If any point remains after all the reshoots and Trank's not-quickly-enough retracted repudiation of the finished product, it's a younger generation's struggle for autonomy, their effort to earn the right to control their own destiny. That's not what Stan and Jack's books were about, but it's a suitable topic for a revisionist movie -- and it's not as if Marvel Comics haven't gone revisionist on the FF over the years. I remember a miniseries called Unstable Molecules -- after the material Reed uses to make his team's infinitely-adaptable costumes -- that was done as a period piece in order to take a quite bleak view of the era that birthed the original comics, the repressive 1950s. It could have been seen as an insult to the original comics, but it actually was a fine book that promised sequels whose failure to appear is regrettable. Josh Trank's Fantastic 4 isn't a failure because it's revisionist; nor is it a failure because the studio tampered with Trank's vision, though its interventions most likely turned a mere misfire into a disaster.It may be, however, that The Fantastic Four is an idea that can't sustain very much revisionism. We'd know better if someone had actually made a satisfactory and faithful movie beforehand, but by most scorecards this is the fourth failure in as many tries. Whose fault is that? Is the foundational Marvel Comic possibly untranslatable into movies?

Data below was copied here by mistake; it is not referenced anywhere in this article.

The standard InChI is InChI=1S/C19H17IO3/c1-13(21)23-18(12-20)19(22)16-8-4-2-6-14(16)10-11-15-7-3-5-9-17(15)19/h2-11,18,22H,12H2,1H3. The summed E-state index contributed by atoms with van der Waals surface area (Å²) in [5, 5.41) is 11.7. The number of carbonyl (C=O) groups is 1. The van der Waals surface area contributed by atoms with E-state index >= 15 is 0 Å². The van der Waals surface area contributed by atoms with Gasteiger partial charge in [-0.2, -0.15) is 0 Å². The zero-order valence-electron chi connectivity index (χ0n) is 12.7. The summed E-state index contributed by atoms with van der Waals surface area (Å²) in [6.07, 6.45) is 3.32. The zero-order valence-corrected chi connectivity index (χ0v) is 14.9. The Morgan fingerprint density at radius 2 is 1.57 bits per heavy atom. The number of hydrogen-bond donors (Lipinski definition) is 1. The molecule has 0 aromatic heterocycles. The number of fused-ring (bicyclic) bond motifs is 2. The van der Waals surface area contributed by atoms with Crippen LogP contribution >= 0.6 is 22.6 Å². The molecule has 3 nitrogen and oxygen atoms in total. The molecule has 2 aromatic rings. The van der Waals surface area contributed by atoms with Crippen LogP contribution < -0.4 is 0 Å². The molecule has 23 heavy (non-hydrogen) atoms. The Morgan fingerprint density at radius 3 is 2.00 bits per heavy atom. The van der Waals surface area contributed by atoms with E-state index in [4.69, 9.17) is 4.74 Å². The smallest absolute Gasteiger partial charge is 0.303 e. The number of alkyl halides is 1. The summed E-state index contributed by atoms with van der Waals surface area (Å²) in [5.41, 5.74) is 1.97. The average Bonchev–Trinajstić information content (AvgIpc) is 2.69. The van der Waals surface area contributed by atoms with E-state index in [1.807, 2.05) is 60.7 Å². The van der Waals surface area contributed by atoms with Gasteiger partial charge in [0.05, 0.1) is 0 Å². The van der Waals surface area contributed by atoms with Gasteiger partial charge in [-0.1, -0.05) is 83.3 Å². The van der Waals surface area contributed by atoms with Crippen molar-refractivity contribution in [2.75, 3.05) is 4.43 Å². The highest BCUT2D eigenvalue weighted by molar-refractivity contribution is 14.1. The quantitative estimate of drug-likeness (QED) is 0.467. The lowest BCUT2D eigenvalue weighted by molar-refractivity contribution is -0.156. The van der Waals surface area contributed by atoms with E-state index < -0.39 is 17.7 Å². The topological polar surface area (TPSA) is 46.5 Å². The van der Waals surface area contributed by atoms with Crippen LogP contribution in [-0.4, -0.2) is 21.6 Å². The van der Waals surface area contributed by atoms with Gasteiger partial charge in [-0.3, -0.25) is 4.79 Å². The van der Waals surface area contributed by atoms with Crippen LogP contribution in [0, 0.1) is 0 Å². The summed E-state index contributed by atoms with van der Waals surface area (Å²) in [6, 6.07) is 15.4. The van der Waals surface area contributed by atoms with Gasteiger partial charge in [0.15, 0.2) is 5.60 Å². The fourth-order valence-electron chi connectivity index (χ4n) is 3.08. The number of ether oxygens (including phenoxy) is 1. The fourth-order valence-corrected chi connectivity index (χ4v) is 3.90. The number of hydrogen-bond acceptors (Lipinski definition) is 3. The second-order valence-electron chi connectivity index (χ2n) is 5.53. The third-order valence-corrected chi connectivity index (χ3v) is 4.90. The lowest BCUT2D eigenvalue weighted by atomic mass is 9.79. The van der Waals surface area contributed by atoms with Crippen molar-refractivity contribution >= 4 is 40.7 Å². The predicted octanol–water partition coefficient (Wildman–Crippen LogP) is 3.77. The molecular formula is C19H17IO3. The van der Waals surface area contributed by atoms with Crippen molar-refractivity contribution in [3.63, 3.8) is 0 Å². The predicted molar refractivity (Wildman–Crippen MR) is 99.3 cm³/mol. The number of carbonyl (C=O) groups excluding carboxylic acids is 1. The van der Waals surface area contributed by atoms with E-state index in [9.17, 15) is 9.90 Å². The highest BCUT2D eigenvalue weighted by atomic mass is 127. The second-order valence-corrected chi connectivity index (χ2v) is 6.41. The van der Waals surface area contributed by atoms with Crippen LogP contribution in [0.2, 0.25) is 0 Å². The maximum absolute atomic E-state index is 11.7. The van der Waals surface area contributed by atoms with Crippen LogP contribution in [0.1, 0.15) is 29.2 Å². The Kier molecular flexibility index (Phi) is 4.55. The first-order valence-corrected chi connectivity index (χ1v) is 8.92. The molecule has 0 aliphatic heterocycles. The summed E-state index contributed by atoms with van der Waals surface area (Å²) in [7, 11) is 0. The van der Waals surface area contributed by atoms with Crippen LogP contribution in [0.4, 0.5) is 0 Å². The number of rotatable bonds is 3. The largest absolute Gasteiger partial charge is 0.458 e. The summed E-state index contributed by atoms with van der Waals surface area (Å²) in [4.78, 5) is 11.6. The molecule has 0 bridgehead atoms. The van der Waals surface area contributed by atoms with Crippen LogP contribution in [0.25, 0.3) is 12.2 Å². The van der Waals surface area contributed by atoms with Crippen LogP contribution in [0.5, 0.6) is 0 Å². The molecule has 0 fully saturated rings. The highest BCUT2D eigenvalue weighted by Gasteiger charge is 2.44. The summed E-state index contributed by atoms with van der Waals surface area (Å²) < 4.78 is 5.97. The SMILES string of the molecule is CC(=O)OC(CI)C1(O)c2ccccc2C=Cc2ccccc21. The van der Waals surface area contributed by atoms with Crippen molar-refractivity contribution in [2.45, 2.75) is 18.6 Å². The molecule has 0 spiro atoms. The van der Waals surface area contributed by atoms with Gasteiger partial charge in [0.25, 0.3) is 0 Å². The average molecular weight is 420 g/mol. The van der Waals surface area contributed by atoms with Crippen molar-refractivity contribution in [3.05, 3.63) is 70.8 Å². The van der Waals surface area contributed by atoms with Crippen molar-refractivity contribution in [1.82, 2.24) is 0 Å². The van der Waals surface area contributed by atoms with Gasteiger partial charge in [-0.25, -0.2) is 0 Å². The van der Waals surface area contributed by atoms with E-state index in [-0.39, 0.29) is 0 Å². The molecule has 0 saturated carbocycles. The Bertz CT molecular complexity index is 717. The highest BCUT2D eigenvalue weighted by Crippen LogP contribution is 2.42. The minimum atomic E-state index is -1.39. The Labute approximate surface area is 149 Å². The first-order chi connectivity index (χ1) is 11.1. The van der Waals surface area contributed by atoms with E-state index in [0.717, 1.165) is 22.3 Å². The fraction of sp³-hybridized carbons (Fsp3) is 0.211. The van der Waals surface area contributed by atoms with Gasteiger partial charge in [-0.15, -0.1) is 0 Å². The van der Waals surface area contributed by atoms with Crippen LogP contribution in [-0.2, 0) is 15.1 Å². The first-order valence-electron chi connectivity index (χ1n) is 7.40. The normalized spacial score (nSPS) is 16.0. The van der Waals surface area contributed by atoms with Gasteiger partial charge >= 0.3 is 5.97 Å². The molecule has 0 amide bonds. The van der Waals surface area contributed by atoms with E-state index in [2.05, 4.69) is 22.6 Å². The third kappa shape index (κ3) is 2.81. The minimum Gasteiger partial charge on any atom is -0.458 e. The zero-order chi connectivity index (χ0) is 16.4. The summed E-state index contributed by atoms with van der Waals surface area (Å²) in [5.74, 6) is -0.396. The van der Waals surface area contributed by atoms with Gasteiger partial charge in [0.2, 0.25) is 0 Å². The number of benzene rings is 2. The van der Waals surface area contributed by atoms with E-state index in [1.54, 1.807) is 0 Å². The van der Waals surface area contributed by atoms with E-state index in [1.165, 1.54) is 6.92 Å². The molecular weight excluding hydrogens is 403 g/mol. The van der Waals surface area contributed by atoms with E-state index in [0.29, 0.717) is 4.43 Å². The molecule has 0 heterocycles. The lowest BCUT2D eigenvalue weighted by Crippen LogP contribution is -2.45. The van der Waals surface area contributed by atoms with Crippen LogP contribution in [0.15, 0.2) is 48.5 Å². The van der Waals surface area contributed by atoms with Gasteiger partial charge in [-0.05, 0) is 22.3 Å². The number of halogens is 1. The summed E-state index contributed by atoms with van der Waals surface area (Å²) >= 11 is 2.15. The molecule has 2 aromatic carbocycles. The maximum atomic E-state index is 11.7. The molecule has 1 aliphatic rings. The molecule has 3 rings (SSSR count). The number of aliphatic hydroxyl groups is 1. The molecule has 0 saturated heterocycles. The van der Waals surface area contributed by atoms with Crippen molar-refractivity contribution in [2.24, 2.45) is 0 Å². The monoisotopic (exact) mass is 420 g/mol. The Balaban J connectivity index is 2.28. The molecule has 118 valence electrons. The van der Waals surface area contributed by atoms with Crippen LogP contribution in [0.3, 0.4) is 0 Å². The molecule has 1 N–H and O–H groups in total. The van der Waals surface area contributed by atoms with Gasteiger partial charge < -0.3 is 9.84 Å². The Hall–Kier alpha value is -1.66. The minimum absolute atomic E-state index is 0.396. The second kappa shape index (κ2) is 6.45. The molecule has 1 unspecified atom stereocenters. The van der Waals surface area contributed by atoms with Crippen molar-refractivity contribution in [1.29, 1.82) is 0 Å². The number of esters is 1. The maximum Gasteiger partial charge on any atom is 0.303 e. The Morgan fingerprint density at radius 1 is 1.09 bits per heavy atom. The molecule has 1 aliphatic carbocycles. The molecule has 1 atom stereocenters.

A big part of the problem this time is that Trank and his collaborators, if not his Ultimate precursors, fell into many of the same traps that threaten superhero filmmakers and anyone attempting to "reboot" a venerable pop-culture franchise. First and foremost comes an overdose of origins. In the very first Fantastic Four comic the team's origin is treated as an aside, a flashback to account for the strange people suddenly leaping into action on sight of an awkward-looking smoke signal before their initial adventure resumes. In time, Lee and Kirby would explain that Reed and Ben "The Thing" Grimm were college buddies who fought in World War II together, but those details either weren't worth mentioning in issue one or the creators hadn't thought of them yet. Such indifference is intolerable to our time, when we need detailed accounts of how each hero "begins" because heroism can't be taken for granted today. So now we start with Reed and Ben as children and grade-school classmates, which is all to explain why drunk Reed impulsively calls Ben in to participate in his ill-fated trip to Planet Zero. You'll notice, by the way, how convoluted a process it has become to put the four main characters into position to be transformed, all because no one finds it plausible anymore that a scientist going into space would take, along with his trusty pilot, his completely unqualified girlfriend and her kid brother. Revisionists trade dramatic neatness for plausibility -- in a superhero story! -- and they probably lose something crucial to this comic book's appeal.